October 10, 1924: Two Bad Hops to Victory -Minnesota Twins-

As with the its two championship teams of 1987 and 1991, the Twins’ franchise known in 1924 as the Washington Senators came into Game Seven of the World Series after staying alive with a Game Six triumph—and would become the benefactors of the New York Giants’ habit of rotten luck at the Fall Classic during manager John McGraw’s time.
Fate actually seemed to side with the Giants early on at Griffith Stadium, taking a 3-1 lead in the sixth inning thanks to two Washington errors that led to a pair of unearned runs. That advantage held until the eighth, when the Senators loaded the bases with two outs. Player-manager Bucky Harris, bestowed with the moniker “Boy Wonder” for his first-year piloting of the Senators at age 27, next hit a sharp grounder toward 18-year-old New York rookie third baseman Fred Lindstrom, who helplessly watched as an expected last easy hop accelerated wildly over his head and into left field, bringing in two runs to tie the game.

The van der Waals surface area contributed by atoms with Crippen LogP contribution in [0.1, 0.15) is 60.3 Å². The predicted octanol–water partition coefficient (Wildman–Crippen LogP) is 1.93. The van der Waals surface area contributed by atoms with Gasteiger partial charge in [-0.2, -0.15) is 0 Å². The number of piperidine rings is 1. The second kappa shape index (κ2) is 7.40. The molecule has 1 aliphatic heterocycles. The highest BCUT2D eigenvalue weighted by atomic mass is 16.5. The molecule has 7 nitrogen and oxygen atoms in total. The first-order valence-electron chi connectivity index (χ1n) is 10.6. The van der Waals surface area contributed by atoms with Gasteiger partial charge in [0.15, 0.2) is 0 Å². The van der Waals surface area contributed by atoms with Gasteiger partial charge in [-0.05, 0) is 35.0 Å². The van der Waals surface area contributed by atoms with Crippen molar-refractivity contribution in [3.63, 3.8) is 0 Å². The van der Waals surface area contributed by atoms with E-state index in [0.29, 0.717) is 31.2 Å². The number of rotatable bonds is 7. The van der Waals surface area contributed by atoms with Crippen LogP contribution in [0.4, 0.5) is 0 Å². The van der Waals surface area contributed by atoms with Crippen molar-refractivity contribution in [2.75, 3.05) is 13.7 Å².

To keep the Giants from retaking the lead, the Senators sent out legendary ace Walter Johnson, who had sparkled in a renaissance effort during the season at age 36—but was ineffectively out of character in two series starts thus far. Over the next four innings, the Big Train would not be overpowering—allowing six runners to reach base—but he kept the Giants from scoring and struck out five batters.
In the bottom of the 12th inning, the Senators punched out one stroke of luck after another. With one out, Muddy Ruel doubled—but only after surviving a foul pop-up that Giants catcher Hank Gowdy couldn’t reach because his foot got caught in the catcher’s mask he had just thrown to the ground. Johnson then bounced a grounder to shortstop Travis Jackson, who bobbled it and failed to make the play, moving Ruel to third. Earl McNeely then hit another sharp grounder right at Lindstrom; the young third baseman backed up, waited to take the ball—and watched it jump high over his head once again. Ruel scored and the Senators became champions of baseball for the first and only time in their 60-year existence in the Nation’s Capitol. As for Lindstrom, he blamed the bad hops on a pebble in the infield dirt.

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